“You know you’re not going to win, right?”
That was the first thing I said to Lucretia Free when we sat down to talk a couple of weeks ago. She’s one of five Republican primary candidates for the House seat in newly redrawn Congressional District 6.
Why the prediction? Lucretia Free’s not a bomb-thrower. She believes in bringing everybody to the table. She doesn't speak in talking points. And when she talks, you know those are her words, not something handlers are telling her to say.
We could use more of that, but Lucretia Free’s brand of politics isn’t selling well right now.
That said, she is solidly conservative, calls the Biden administration a train wreck and knows voters are tired of Washington cat fights.
That last part was driven home as she knocked on more than 4,000 doors gathering signatures to run. The monstrous district includes Green Valley, Sierra Vista, Safford and parts of Sahuarita, Casa Grande and Tucson.
She also gets a lot of face time with the public through her role as publisher and editor of the Vail Voice newspaper and as Supervisor Steve Christy’s person on the ground in Vail, Corona de Tucson and east Tucson. She heads up the South East Regional Council — kind of like our Green Valley Council — and chaired the Pima County Small Business and Transportation Advisory committees. Free graduated from college at 19 and had her MBA at 23 (www.free4congress.com).
A quick hit on the issues:
•2020 election: Joe Biden is the president, let’s move forward.
•Immigration: She agrees with the bipartisan Western States Sheriffs’ Association: The border is in crisis, raising humanitarian, national security and public safety concerns. While not all migrants who come over have nefarious intentions, we simply don’t know, she says. All we know is that they aren’t coming over through proper channels. What’s the answer? Get the right people in the room, find common ground and workable solutions. (Warning: nobody will leave the table completely happy.) But is that possible in today’s political climate? “I’m not optimistic about it happening anytime soon.”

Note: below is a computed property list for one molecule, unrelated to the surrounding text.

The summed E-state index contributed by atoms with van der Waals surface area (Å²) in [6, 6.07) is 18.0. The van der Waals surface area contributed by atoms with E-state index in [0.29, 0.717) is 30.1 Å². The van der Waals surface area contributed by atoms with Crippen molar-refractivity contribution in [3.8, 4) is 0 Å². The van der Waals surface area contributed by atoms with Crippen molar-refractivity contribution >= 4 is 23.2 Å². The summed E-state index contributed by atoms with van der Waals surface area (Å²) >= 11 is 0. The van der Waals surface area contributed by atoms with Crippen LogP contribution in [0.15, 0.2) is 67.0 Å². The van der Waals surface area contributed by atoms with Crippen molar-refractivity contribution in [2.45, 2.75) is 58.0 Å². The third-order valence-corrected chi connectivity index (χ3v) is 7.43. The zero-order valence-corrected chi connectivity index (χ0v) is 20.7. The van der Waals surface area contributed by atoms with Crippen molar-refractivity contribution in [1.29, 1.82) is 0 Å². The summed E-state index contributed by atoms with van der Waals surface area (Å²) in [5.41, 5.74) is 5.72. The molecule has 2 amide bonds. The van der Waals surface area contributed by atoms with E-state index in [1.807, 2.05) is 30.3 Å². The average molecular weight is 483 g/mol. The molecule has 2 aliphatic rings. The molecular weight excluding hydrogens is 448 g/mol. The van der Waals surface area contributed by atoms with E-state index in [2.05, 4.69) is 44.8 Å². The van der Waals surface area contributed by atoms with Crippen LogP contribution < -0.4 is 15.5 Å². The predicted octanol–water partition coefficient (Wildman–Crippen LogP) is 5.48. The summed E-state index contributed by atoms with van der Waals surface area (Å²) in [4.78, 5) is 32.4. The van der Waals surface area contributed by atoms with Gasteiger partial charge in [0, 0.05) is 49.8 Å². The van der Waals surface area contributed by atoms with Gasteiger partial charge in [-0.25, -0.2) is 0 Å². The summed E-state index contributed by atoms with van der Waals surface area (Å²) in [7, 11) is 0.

•Bipartisanship: Free says Democrats and Republicans agree on important issues regularly, they just don’t get the ink. A recent win: Anti-trust reforms targeting big tech companies (Apple, Facebook, Google) that prioritize their own products to earn a buck.
“This is how the government was set up, for us to talk to one another and negotiate and figure out what we could do,” she said.
Inflation: Decisions made early on in the Biden Administration dug a deep hole, including unnecessary $1,200 stimulus checks, expanded child tax credits and extended unemployment benefits. Free says the decisions forced many small businesses to close their doors.
Guns: The problem will be solved incrementally, not quickly. “We need to have a national conversation on violence and, again, that takes time, that takes interest. We could do some gratuitous things, but in order to really look at the problem and to be able to solve it, it’s slower than that. It’s not a Twitter message, it’s not a post on Facebook. We have to dig down, we have to get the right people around the table, we’ve got to hash out and see where the common areas are and not just automatically go to strategies and solutions that have proven not to work but that are politically expeditious.” Gun bans, she says citing a recent Rand Corp. study, don’t work.
Donald Trump: The draw for supporters is his policies, not the man himself. She did not seek his endorsement.
— Dan Shearer